KAYTE YOUNG: Hanging out at the brew house that morning, I was really struck with how technical the whole process is. You really got to geek out to be a brewer. There are so many variables, so many details: times, temperatures, rates of transfer from one vessel to the next.
ZACH ALLGOOD: 13.0 plus .7.
KAYTE YOUNG: Zach kept taking samples of the work, testing for sugar levels.
ZACH ALLGOOD: We're a little bit low. Our target gravity in our 1200 sample will be basically the same number. If that's the case, we know we'll add about another 200 gallons of water to the kettle and we'll be in the ball park.
KAYTE YOUNG: I was sufficiently impressed. The moment when the wort started to run through the bin of fresh hops, it was pretty exciting. I could tell this wasn't an everyday thing for the brewers.
KAYTE YOUNG: At this point, Zach was working with another brewer, Matt Wisely.
ZACH ALLGOOD: Ready?
MATT WISELY: Do it!
KAYTE YOUNG: Matt was down with the hops, while Zach opened the kettle valve up on the catwalk. The scent of the hops came on strong with the steam, but it also changed, once the hot liquid hit.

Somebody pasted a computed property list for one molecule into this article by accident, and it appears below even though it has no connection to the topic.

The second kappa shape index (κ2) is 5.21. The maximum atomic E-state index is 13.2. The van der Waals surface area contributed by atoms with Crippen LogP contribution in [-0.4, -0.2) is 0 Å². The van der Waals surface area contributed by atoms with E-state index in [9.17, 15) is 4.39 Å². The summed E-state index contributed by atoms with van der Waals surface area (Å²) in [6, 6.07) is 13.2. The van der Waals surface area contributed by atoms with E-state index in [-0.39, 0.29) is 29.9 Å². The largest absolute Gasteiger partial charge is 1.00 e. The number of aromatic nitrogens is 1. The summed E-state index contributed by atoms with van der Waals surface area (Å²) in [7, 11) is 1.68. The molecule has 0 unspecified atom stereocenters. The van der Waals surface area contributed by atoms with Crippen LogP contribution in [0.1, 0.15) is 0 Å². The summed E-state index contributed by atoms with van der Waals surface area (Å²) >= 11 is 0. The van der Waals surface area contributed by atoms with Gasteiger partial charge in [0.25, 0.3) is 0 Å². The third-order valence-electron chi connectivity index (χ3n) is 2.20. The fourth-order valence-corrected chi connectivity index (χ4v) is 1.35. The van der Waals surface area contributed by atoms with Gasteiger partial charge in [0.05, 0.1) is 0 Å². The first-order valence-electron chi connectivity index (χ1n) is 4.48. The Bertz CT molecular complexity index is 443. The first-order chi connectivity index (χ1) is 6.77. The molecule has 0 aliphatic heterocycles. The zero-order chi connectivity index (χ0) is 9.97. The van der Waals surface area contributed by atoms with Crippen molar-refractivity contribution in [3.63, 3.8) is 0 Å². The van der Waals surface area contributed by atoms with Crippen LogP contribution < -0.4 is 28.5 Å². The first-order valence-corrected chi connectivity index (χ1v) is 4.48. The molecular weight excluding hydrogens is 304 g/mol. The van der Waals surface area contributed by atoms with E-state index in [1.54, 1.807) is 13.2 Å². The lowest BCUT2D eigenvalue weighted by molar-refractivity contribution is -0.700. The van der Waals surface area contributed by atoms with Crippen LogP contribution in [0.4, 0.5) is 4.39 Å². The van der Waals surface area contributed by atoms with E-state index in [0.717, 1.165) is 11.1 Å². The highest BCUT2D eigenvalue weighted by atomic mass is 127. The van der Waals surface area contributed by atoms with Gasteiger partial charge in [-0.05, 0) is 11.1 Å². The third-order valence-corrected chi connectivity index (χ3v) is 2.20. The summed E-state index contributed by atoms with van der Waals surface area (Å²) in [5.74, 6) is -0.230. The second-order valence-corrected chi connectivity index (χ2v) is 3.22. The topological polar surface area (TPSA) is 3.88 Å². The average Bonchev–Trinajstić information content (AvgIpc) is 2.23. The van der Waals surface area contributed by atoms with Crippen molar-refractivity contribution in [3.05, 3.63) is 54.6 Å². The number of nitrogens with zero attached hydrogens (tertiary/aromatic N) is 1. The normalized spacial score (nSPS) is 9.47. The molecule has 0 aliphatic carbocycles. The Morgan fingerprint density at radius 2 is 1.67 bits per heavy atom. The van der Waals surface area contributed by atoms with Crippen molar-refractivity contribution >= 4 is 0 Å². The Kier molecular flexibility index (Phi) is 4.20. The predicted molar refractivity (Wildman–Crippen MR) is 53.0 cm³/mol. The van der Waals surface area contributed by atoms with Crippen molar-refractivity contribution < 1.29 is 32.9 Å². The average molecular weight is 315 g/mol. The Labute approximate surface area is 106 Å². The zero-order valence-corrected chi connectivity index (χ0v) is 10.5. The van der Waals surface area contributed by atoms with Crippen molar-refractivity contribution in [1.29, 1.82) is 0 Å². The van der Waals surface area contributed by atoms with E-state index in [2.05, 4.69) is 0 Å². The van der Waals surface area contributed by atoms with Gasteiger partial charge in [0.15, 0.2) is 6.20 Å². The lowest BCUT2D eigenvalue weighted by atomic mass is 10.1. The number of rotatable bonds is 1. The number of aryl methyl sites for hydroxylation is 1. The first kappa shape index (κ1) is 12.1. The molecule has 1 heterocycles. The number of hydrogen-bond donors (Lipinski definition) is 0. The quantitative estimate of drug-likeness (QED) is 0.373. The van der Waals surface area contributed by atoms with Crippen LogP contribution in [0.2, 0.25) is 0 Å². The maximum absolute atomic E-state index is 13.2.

KAYTE YOUNG: How would you describe that aroma?
MATT WISELY: Hoppy. [LAUGHS] Hops have a lot of the same aroma compounds that are in all sorts of different plants, just in different combinations. So, these are very piney, and kind of citrusy. And the flavor and aroma changes, depending upon what stage you use the hops and the beer. So, if you infuse a certain flavor into the hot wort, and then it goes through a fermentation, the yeast transforms a lot of those flavors into different sorts of flavors. So, you never really know what you're going to get out of a specific hop, until you use it in a beer.
KAYTE YOUNG: But using these fresh like this is different, you're pulling out different flavors?